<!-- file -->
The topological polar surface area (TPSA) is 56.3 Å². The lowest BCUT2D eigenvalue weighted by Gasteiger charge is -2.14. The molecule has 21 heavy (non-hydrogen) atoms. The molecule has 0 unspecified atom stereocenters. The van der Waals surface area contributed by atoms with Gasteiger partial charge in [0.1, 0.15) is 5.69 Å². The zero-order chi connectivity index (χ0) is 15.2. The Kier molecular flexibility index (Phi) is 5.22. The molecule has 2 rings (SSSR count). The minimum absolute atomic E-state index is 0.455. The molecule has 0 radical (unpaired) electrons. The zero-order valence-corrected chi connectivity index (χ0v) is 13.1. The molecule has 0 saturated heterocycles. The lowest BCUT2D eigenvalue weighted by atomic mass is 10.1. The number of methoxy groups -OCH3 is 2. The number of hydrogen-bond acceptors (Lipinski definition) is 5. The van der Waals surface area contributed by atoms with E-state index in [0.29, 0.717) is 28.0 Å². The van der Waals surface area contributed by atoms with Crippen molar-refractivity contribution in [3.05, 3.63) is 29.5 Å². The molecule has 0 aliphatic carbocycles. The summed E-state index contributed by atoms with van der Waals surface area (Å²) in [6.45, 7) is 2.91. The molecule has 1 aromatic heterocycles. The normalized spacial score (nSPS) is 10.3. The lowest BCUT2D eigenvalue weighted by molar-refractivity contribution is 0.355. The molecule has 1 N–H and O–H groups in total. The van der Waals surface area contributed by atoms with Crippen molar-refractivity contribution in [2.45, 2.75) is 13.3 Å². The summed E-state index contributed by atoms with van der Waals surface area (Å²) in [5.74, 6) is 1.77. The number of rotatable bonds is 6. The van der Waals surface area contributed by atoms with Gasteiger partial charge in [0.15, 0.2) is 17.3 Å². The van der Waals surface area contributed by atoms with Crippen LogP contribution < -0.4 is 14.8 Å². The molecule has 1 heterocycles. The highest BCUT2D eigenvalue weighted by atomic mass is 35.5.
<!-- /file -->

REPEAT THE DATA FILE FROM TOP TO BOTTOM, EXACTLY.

The topological polar surface area (TPSA) is 56.3 Å². The lowest BCUT2D eigenvalue weighted by Gasteiger charge is -2.14. The molecule has 21 heavy (non-hydrogen) atoms. The molecule has 0 unspecified atom stereocenters. The van der Waals surface area contributed by atoms with Gasteiger partial charge in [0.1, 0.15) is 5.69 Å². The zero-order chi connectivity index (χ0) is 15.2. The Kier molecular flexibility index (Phi) is 5.22. The molecule has 2 rings (SSSR count). The minimum absolute atomic E-state index is 0.455. The molecule has 0 radical (unpaired) electrons. The zero-order valence-corrected chi connectivity index (χ0v) is 13.1. The molecule has 0 saturated heterocycles. The lowest BCUT2D eigenvalue weighted by atomic mass is 10.1. The number of methoxy groups -OCH3 is 2. The number of hydrogen-bond acceptors (Lipinski definition) is 5. The van der Waals surface area contributed by atoms with E-state index in [0.29, 0.717) is 28.0 Å². The van der Waals surface area contributed by atoms with Crippen molar-refractivity contribution in [3.05, 3.63) is 29.5 Å². The molecule has 0 aliphatic carbocycles. The summed E-state index contributed by atoms with van der Waals surface area (Å²) in [6.45, 7) is 2.91. The molecule has 1 aromatic heterocycles. The normalized spacial score (nSPS) is 10.3. The lowest BCUT2D eigenvalue weighted by molar-refractivity contribution is 0.355. The molecule has 1 N–H and O–H groups in total. The van der Waals surface area contributed by atoms with Crippen molar-refractivity contribution in [2.45, 2.75) is 13.3 Å². The summed E-state index contributed by atoms with van der Waals surface area (Å²) in [5.74, 6) is 1.77. The number of rotatable bonds is 6. The van der Waals surface area contributed by atoms with Gasteiger partial charge in [0.15, 0.2) is 17.3 Å². The van der Waals surface area contributed by atoms with Crippen LogP contribution < -0.4 is 14.8 Å². The molecule has 1 heterocycles. The highest BCUT2D eigenvalue weighted by atomic mass is 35.5.